“Why do the worms leave the farm. It’s not too wet by the squeeze the dirt check yet every day more are on the concrete floor of the garage. Can you give me a hit or and idea how to keep them in the bins. I have a 3 stack worm farm.” ~ Don B.
Worms can leave a worm composting/farming system for a lot of reasons.
Believe it or not, moisture tends to be one of things least likely to cause them to want to jump ship.
In my experience, Red Worms (and European Nightcrawlers) seem to prefer really wet conditions – even in zones of the bin that are quite anaerobic (little to no oxygen), believe it or not.
You mentioned that you are using a stacking worm bin – given the excellent drainage these bins tend to provide, the challenge can actually be trying to keep them moist enough, so you very likely wouldn’t ever have to worry about flooding it.
Anyway – back to your question…
One thing to keep in mind is that when worms are added to a brand new system – especially if they were shipped – they tend to be quite restless and apt to roam. One of the downsides of the stackable flow-through type bins is that they make it pretty easy for the worms to escape if they have any inkling to do so.
I must admit to being somewhat puzzled about the fact that they are ending up on the floor however – generally these systems have some sort of reservoir to capture leachate (the drainage liquid that drips down).
It is very common for the worms to end up in these, and it’s not even necessarily a sign of them trying to escape. The problem is that these reservoirs tend to be dark and moist – conditions that seem favourable to the worms.
In your case, if they are making it all the way to the floor (day after day), something must be seriously wrong in the bin. As mentioned, there are a number of possible reasons for this. Firstly, the location of your bin may be causing problems. If your garage tends to get really warm it might even be warmer in the bin due to the decomposition of waste materials.
You mentioned “dirt” – not sure if you meant this literally, or were simply referring to the bedding and/or vermicompost in the bin. If you are in fact using soil this may be contributing to your problems.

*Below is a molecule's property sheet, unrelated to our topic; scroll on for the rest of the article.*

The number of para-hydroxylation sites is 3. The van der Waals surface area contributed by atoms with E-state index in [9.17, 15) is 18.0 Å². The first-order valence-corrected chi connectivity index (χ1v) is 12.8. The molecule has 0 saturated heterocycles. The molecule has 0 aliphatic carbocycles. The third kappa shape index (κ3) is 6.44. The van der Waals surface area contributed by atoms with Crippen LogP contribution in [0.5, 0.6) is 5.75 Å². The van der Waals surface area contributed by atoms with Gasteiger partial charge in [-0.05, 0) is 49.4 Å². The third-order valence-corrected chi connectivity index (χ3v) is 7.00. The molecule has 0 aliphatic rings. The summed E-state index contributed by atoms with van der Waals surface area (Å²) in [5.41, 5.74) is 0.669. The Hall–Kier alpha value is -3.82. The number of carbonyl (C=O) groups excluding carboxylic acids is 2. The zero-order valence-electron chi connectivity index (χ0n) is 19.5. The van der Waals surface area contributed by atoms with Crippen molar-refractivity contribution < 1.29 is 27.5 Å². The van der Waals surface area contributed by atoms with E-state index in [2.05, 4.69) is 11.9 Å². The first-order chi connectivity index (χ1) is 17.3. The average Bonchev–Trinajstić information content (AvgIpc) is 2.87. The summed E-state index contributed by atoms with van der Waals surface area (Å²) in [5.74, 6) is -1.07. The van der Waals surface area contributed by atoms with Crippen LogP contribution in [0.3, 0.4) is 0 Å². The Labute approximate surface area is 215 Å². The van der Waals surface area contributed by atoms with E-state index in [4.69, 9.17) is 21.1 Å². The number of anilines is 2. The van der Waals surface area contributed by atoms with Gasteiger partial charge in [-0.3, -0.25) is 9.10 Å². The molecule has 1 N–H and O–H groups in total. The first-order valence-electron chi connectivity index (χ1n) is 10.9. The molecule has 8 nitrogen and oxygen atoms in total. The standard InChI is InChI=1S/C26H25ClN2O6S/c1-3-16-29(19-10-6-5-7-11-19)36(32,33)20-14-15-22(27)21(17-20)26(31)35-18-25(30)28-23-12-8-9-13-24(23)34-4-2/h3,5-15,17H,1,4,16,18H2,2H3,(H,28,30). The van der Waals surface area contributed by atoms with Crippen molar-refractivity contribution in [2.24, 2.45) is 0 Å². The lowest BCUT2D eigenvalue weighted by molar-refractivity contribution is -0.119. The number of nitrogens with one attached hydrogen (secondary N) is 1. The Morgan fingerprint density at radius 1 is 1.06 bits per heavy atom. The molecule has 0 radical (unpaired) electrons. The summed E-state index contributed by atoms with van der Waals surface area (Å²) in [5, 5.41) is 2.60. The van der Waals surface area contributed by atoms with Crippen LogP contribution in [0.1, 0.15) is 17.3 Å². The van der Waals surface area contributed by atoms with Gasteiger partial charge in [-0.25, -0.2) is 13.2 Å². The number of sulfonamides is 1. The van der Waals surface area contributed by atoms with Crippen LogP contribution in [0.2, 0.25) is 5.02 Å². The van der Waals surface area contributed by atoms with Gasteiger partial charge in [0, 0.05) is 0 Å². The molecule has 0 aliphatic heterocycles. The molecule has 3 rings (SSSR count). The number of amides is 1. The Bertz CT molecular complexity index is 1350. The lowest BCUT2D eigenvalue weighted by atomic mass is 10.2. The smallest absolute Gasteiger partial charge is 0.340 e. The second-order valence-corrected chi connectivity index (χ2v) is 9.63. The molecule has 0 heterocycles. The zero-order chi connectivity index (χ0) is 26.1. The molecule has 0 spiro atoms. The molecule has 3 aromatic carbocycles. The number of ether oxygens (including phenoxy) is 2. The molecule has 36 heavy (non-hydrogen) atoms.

Composting worms aren’t really soil worms so it is not their preferred habitat. They can survive in soil if there is plenty of rich organic matter, but they will do better if you have some sort of “bedding” (such as shredded newspapers).
The type of worm being used can also contribute to the success (or failure) of a given bin. Are you in fact using composting worms at all? If you are using garden worms or Canadian Nightcrawlers (aka’Dew Worms’), there is a pretty good chance they will try to escape if placed in a worm bin – especially a stacking system that makes escape such an easy option.
Even some composting worms are notorious for their wandering habits.
Malaysian Blue Worms (Perionyx excavatus) and African Nightcrawlers (Eudrilus eugeniae) are two prime examples of worms that are reported to leave worm beds for no apparent reason.
Blue Worms can actually sometimes accidentally get mixed in with batches of Red Worms since they have become fairly common on some U.S. worm farms, so you never know. That being said, it’s never a good idea to assume that strange worm behaviour is an indication of having a different type of worm – better to focus on potential problems in the bin.
If you are continuing to see more worms on the floor every day (and assuming none of the mentioned possibilities are applicable), there is a pretty good chance that conditions in the bin have deteriorated, almost certainly something to do with feeding.
I’d definitely be interested to find out what you’ve been feeding to your worms, how much is being added, and how often you are adding it. If you don’t have enough quality bedding material in the bin, it won’t take much ‘food’ to start causing issues. Bedding helps to absorb excess moisture, encourage air flow, and balance the carbon/nitrogen ratio.
Aside from adding more bedding (always a good idea when trying to improve conditions in a worm bin), you might want to add a thick layer of newsprint over top of the screen floor of the bottom tray – make sure the edges fold up along the walls of the tray so as to better contain the materials (and worms).
While this certainly won’t completely prevent worms from escaping, it will definitely impede their progress.
Anyway – hope this helps, Don.